|280-310 grams/9.8-10.9 ounces
|Incisors start to show
|Fully open and blue
|Starting to unfold
At two weeks old, kittens become more aware of their surroundings and begin to interact more with their siblings, if they have them. However, they still spend most of their time asleep. Their ears will start to unfold and they will start to play, develop fine motor skills, and take their unsteady first steps.
At this age, kittens’ sense of smell is developing and they will hiss at unfamiliar scents and sounds. They’ll also knead with their paws, though they cannot yet retract their claws. Their eyes are now open, and you’ll see that they are blue! All kittens have blue eyes until their adult color becomes apparent, which might not be until they’re two months old!
Neonatal—newborn to four-week-old—kittens require round-the-clock care.
Use specific kitten bottles to feed the kittens with kitten formula. Make sure you never feed kittens “Cat Milk,” which is designed for adult cats, or cow’s or goat’s milk, which could give the kittens life-threatening diarrhea. Stick to kitten formula, such as kitten milk replacer (KMR), which can be purchased at most pet supply stores. Use specific kitten bottles to feed them kitten formula.
Feed kittens on their stomachs—not their backs like human babies—and tilt the bottle. After they’re done eating, you’ll need to burp the kittens. Put them on your shoulder or on their stomachs and pat them gently until they burp. For more information on what to feed kittens, visit Caring for Neonatal Kittens.
Kittens older than 10 days can eat every three to four hours. At about 18 days old, they can start to eat every five to six hours.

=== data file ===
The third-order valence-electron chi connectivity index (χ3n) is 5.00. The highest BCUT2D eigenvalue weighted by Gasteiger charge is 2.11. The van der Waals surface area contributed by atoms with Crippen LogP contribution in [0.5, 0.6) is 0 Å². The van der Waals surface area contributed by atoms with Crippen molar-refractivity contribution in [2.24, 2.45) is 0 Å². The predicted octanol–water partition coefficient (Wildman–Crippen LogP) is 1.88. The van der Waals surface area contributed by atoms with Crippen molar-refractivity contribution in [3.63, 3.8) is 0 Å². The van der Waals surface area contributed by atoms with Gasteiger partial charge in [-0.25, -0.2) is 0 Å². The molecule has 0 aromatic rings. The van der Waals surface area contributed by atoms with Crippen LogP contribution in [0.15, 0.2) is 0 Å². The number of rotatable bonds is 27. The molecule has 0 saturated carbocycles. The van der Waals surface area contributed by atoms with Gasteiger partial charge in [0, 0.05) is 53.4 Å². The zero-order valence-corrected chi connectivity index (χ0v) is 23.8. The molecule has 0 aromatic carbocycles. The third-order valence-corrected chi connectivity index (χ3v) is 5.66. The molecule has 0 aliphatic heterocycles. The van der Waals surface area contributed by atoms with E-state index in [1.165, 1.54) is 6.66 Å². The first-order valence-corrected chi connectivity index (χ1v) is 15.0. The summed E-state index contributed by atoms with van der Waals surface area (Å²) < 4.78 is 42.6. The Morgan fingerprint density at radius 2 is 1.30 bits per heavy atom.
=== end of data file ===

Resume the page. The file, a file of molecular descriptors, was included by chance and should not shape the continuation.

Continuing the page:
Dehydration is one of the biggest threats to kittens, along with chilling. Signs of dehydration include limpness, unresponsiveness, sunken eyes, and lethargy. You can also check by pulling up the skin at the scruff of the neck when the kitten is in a standing position. If the skin does not return to resting position quickly, the kitten is dehydrated.
Bedding (keep neonatal kittens warm):
Neonatal kittens can’t control their own body temperature until they are at least three weeks old and get cold easily, which can be life-threatening. From the moment you find them, keep the kittens warm and watch out for signs of chilling (i.e., listlessness and cool to the touch) and hold off on bottle feeding until the kittens have completely warmed up. I
f you have nothing else on hand, use your own body heat to warm up a cold kitten, and rub her gently to aid circulation. Keep kittens warm by building a soft nest, like a box with a blanket and Snuggle Safe or a heated rice sock or water bottle. Make sure that kittens have room to move away from the heat if they want.
Clean kittens using a warm, damp washcloth after they’re done eating. A kitten can chill if wet, so never submerge kittens in water. If a kitten needs to be cleaned up, wash only certain parts of her body with a washcloth. Be sure to always fully dry kittens with a hair dryer (on low) and towel.
Kittens younger than four weeks old must be stimulated to go to the bathroom after each feeding. A mother cat uses her tongue to do this, but you can use a warm and damp cotton ball, tissue, or washcloth to gently rub the kitten’s anal area. Completely solid feces usually will not form while kittens are drinking formula. If you notice the kittens are having trouble urinating or defecating, consult a veterinarian.
A healthy kitten will urinate almost every time you stimulate them and have a bowel movement once or twice a day.
For more on caring for kittens younger than four weeks old, including health concerns, go to Caring for Neonatal Kittens.
Handle the kittens often at this age to encourage their social development. This helps them connect positive experiences with people, which will help to adopt them into new homes. Once kittens are about three to four weeks old, they will start to play and playing will become an important part of socialization. For more about socializing kittens, go to alleycat.org/Socialization.